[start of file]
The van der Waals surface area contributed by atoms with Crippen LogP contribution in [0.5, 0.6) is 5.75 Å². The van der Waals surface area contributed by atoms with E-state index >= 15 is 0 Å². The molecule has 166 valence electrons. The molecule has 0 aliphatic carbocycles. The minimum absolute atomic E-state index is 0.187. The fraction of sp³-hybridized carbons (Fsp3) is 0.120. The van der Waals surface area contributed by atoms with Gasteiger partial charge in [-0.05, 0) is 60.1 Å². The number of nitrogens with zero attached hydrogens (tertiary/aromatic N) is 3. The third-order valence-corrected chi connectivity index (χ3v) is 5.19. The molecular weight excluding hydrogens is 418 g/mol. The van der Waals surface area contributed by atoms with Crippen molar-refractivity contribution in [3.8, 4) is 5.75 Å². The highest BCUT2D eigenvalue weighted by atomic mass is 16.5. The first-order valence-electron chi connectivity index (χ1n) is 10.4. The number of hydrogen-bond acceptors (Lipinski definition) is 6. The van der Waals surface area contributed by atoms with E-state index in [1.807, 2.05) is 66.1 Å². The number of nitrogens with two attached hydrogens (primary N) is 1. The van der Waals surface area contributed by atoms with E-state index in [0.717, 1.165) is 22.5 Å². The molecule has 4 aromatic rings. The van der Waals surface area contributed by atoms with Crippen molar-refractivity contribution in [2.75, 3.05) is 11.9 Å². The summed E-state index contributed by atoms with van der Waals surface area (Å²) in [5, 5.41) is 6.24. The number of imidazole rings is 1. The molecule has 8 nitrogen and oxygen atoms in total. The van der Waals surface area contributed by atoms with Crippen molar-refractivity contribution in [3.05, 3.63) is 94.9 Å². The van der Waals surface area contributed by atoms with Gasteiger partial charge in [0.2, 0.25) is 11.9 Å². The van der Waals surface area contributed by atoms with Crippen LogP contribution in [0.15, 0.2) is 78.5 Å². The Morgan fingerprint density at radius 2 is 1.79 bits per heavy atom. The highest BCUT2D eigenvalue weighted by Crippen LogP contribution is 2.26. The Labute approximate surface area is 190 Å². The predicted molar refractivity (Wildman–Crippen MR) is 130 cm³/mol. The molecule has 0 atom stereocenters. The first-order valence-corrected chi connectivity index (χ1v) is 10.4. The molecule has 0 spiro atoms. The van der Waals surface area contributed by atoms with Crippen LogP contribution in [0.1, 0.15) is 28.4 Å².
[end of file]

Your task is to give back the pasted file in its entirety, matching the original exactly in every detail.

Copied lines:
The van der Waals surface area contributed by atoms with Crippen LogP contribution in [0.5, 0.6) is 5.75 Å². The van der Waals surface area contributed by atoms with E-state index >= 15 is 0 Å². The molecule has 166 valence electrons. The molecule has 0 aliphatic carbocycles. The minimum absolute atomic E-state index is 0.187. The fraction of sp³-hybridized carbons (Fsp3) is 0.120. The van der Waals surface area contributed by atoms with Gasteiger partial charge in [-0.05, 0) is 60.1 Å². The number of nitrogens with zero attached hydrogens (tertiary/aromatic N) is 3. The third-order valence-corrected chi connectivity index (χ3v) is 5.19. The molecular weight excluding hydrogens is 418 g/mol. The van der Waals surface area contributed by atoms with Crippen molar-refractivity contribution in [3.8, 4) is 5.75 Å². The highest BCUT2D eigenvalue weighted by atomic mass is 16.5. The first-order valence-electron chi connectivity index (χ1n) is 10.4. The number of hydrogen-bond acceptors (Lipinski definition) is 6. The van der Waals surface area contributed by atoms with E-state index in [1.807, 2.05) is 66.1 Å². The number of nitrogens with two attached hydrogens (primary N) is 1. The van der Waals surface area contributed by atoms with E-state index in [0.717, 1.165) is 22.5 Å². The molecule has 4 aromatic rings. The van der Waals surface area contributed by atoms with Crippen molar-refractivity contribution in [2.75, 3.05) is 11.9 Å². The summed E-state index contributed by atoms with van der Waals surface area (Å²) in [5, 5.41) is 6.24. The number of imidazole rings is 1. The molecule has 8 nitrogen and oxygen atoms in total. The van der Waals surface area contributed by atoms with Crippen molar-refractivity contribution in [3.05, 3.63) is 94.9 Å². The van der Waals surface area contributed by atoms with Gasteiger partial charge in [0.2, 0.25) is 11.9 Å². The van der Waals surface area contributed by atoms with Crippen LogP contribution in [0.15, 0.2) is 78.5 Å². The Morgan fingerprint density at radius 2 is 1.79 bits per heavy atom. The highest BCUT2D eigenvalue weighted by Crippen LogP contribution is 2.26. The Labute approximate surface area is 190 Å². The predicted molar refractivity (Wildman–Crippen MR) is 130 cm³/mol. The molecule has 0 atom stereocenters. The first-order valence-corrected chi connectivity index (χ1v) is 10.4. The molecule has 0 spiro atoms. The van der Waals surface area contributed by atoms with Crippen LogP contribution in [0.1, 0.15) is 28.4 Å².